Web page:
A Q&A with Ian Birdsey of Pinsent Masons
The European Union’s General Data Protection Regulation (GDPR) has been implemented for over a year, and we can now start to understand just how this sweeping law is being enforced and the ways it has positively impacted data security. We posed these questions to Ian Birdsey, data protection specialist and partner of Pinsent Masons, LLP.
In your estimation, how many organizations are still not GDPR prepared or compliant?
If we look at European companies, we see many that have put some sort of compliance program in place in the lead up to the regulation but while it might be appropriate for pure compliance they are unlikely to have an incident response plan or to have their data mapped or to have internal responsibilities allocated for a crisis situation. All of the good work that should have been done in advance has not been done yet so when it comes to managing a security breach, they are simply not ready. In the United States, on the other hand, my sense is that companies are aware of GDPR but it doesn’t mean that the right steps have been taken. Typically, U.S. companies will have made written reference to GDPR in their policy and yet they will have not taken the view that it actually applies to them which ends up being the worst approach because from a regulator’s perspective it’s much worse to have referenced it but have only taken limited steps to be in compliance. There is, however, a good minority who have taken the proper steps to avoid being caught up in GDP, who have turned on geoblocking, who have turned off all but American currency on their sites.
What has enforcement of the regulation looked like to date?
We are still waiting to get a deeper understanding of it. In Europe we’ve seen about 95 GDPR actions, about 60 of which came from Germany. The biggest fines came from Google—privacy and consent issues and not security breaches. So far, the GDPR compliance fines have been relatively modest, with the highest one being $240,000.
What has been most surprising about the enforcement so far?
I’d say it’s that so much has come from Germany. Germany has a very different system than elsewhere. It’s structured as a regional regulatory system, much like the U.S. state system, and not as a centrally regulated country like the U.K. Overall, I don’t think we’ve been surprised at the median amount of the actual fines, but maybe by how few actions have been taken. It seems that it has taken a long time to get to the enforcement stage. We do expect that over time regulators will build up their capacity and start to move more swiftly.
Is there a resource where you can review enforcement actions across all countries?
No, unfortunately. We have to work hard to look at published decisions and links to previous decisions. It can be difficult to track down breach reporting statistics. Without a central repository, it seems like a big opportunity lost. The whole idea of having the regulation is to have some consistency create a deterrent effect but without sharing the decisions and the basis upon which they are made, you are not achieving that objective.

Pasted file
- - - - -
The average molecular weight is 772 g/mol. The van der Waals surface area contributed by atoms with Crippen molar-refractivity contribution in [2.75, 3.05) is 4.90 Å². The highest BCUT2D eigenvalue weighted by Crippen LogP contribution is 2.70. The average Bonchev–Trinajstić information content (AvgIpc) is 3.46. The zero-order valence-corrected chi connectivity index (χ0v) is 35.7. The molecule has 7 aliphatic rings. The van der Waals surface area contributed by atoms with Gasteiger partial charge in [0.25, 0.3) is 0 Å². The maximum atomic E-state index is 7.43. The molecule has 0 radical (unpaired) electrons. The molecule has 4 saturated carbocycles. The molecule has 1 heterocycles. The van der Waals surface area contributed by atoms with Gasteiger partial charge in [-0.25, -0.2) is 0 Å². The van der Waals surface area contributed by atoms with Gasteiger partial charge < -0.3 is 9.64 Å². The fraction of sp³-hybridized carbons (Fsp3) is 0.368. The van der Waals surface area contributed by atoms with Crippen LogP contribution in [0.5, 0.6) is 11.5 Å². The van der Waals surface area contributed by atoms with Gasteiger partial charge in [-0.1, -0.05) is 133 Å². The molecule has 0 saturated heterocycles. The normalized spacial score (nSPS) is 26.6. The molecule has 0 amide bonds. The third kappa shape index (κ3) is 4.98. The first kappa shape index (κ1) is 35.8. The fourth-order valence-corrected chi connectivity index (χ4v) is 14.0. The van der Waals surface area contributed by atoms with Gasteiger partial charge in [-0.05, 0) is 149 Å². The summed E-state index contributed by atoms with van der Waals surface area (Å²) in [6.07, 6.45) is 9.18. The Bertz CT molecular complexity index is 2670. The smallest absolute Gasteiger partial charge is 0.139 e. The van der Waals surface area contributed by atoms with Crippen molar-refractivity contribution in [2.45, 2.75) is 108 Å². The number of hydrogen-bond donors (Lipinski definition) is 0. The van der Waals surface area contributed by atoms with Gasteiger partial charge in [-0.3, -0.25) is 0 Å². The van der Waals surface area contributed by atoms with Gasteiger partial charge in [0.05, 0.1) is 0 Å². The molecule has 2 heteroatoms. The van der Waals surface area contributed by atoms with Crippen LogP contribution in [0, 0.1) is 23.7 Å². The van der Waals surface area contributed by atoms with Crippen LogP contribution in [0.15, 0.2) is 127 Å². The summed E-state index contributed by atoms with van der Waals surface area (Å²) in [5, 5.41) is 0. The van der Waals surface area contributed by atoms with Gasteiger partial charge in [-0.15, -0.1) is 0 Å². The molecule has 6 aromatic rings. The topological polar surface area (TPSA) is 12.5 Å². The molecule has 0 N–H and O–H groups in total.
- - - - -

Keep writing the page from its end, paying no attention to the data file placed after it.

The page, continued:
What are some other challenges you’ve encountered with regard to staying compliant with the regulation?
The examples the regulators have given are often not helpful. They are very stark and obvious and beyond that there is not much guidance so when we go to the regulator to ask about whether we should report something they tell us it’s a gray area and we should report. Then we hear complaints that there is overreporting. That’s the game we’re playing now.
Is data being better protected in your opinion?
I think it is. The regulation has driven up standards for security and organizations have improved their posture in the lead up to GDPR implementation either because they had to due to an event in their past or simply because they want to prove compliance. My sense is that it varies across Europe but in the U.K. we have a very proactive regulator who has been sophisticated about pushing out compliance messages and getting people to think proactively.
What are some considerations for organizations to better improve their regulatory and legal posture?
One of the key things for us when dealing with breaches is that our firm has relationships with the local regulators in every region because there is no consistent approach across Europe. The same breach may actually require very different responses in different countries so knowing and having local counsel and teams in every jurisdiction is critical. Another thing to be aware of is that litigation in the UK is on the rise and the litigation risk has to be built into the breach response process from day one. It used to be the case that could disclose more information when communicating with those affected by the breach but now you have to be more cautious and guarded. Finally, the cross-border nature of breaches is very complicated and brings on a heap of new challenges. When it comes to GDPR, there is supposed to be this concept of a one-stop shop with a home territory but rarely are multinational organizations so clearly delineated and it can be very tricky to work out where the data actually lives when so many divisions around the world are sharing it. We’re just starting to encounter these issues but we expect to see more of them.
We want to thank Ian for his thoughtful observations. GDPR is on the minds of many companies we assist and their cyber risk insurers are especially paying attention to the direction of both compliance efforts and regulatory enforcement severity. Ian’s comments underscore the value of having an actionable data breach response plan in place before the event occurs. I have personally known Ian and his work in the cyber insurance community for over a decade, and we appreciate his guidance with this evolving risk management issue.